[...] now we need to do our part and make sure there is constructive postings so that there can be no reason for the dev team to say further down the line "we had no idea this is what they wanted".

    They read these forums, it's our chance to make sure what they read is of value and not nonsense. That's why I started the series of "wish list" posts in the GR4 forum (which I need to revisit and tidy up now).

    Along with a small band of old timers I'm getting fairly optimistic about GR4, and I'm asking all the regs here to try and set aside their past (justifiable) distaste for all things Ubi-fied, and try and think positively

    True, Rocky - but after years and years of total neglect, isn't it time for UbiSoft to officially reach out to us, for a change?

    [...] Ghost Recon players provided massive amounts of feedback through the development of Ghost Recon 2. The fact that most of it was negative isn't the fault of players. Rather, that negative feedback should have been an indicator to obviously inept developers that their product wasn't acceptable. As a community, we've been providing consistent feedback for years. Ubi has literally thousands and thousands of posts providing ideas, insight, feedback, criticism, begging, pleading, and complaining. The company has yet to listen. [...]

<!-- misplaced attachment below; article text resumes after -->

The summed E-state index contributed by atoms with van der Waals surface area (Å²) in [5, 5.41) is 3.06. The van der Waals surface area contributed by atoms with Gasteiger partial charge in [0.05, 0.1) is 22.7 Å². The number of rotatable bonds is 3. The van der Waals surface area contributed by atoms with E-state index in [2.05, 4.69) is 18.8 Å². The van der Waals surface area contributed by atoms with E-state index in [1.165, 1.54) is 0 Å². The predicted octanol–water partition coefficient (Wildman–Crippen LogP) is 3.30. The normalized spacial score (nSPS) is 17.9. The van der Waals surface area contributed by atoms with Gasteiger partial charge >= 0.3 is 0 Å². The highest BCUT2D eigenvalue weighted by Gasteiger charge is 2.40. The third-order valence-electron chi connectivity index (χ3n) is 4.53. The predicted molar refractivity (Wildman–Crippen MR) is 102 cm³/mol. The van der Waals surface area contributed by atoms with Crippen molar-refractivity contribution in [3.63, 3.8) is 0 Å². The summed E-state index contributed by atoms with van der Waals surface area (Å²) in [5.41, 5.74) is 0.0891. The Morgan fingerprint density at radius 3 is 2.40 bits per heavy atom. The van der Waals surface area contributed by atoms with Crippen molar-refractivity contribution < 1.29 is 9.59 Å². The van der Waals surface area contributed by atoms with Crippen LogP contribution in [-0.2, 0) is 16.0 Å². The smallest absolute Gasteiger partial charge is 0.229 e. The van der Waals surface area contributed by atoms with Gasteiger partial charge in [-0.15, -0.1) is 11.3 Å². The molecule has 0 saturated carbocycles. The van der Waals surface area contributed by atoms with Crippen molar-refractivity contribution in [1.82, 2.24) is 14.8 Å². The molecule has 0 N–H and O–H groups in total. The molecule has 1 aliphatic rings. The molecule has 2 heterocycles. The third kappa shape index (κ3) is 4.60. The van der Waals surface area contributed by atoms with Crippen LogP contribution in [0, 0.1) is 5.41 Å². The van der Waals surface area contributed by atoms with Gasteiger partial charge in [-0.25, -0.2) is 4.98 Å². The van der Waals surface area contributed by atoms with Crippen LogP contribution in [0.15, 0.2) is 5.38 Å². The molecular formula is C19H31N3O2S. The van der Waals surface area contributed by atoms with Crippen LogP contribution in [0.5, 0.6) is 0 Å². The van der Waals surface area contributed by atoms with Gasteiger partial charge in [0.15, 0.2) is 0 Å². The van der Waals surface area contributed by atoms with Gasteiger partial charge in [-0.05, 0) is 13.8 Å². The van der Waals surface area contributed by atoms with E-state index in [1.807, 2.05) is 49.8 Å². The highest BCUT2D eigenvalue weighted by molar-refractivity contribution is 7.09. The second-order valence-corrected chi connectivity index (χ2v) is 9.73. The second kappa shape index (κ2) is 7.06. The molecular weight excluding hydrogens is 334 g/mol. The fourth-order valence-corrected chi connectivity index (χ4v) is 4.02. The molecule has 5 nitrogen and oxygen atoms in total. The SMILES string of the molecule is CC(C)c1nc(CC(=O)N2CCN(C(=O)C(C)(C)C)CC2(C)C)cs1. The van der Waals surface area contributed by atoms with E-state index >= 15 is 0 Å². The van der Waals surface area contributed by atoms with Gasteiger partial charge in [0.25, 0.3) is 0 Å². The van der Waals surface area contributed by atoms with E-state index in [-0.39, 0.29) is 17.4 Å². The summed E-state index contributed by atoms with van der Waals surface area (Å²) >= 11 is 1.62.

[...] "Start listening." It's that simple. Ubi had that chance out of the gate with Ghost Recon 2. Instead of listening to us though, what did they do? Ubi decided that it was easier to simply not publish GR2 for the PC. The company alienated the PC fanbase right then and there. Ubi needs to stop making promises, and stop telling us "We plan this" or "We plan that". They need to simply hush, listen, and do. If they do that, then the sales will come. If not, then Ubi will continue to be hated, and justifiably so. [...]

    [...] The people at Ubi soft have had the nerve to act surprised, or worse, blame the lack of sales of their products on a dwindling PC market. My friends, simply allotting more time for development between games will not improve titles that are flawed from the concept on! If Ubi makes a product that's outstanding, and that is true to Ghost Recon's roots, then I'll buy it. I don't care if it's six months or two years between titles. If the concept for the game is flawed, then it won't matter how often Ubi releases titles. They'll all suck. That is the fundamental failure on Ubi's part.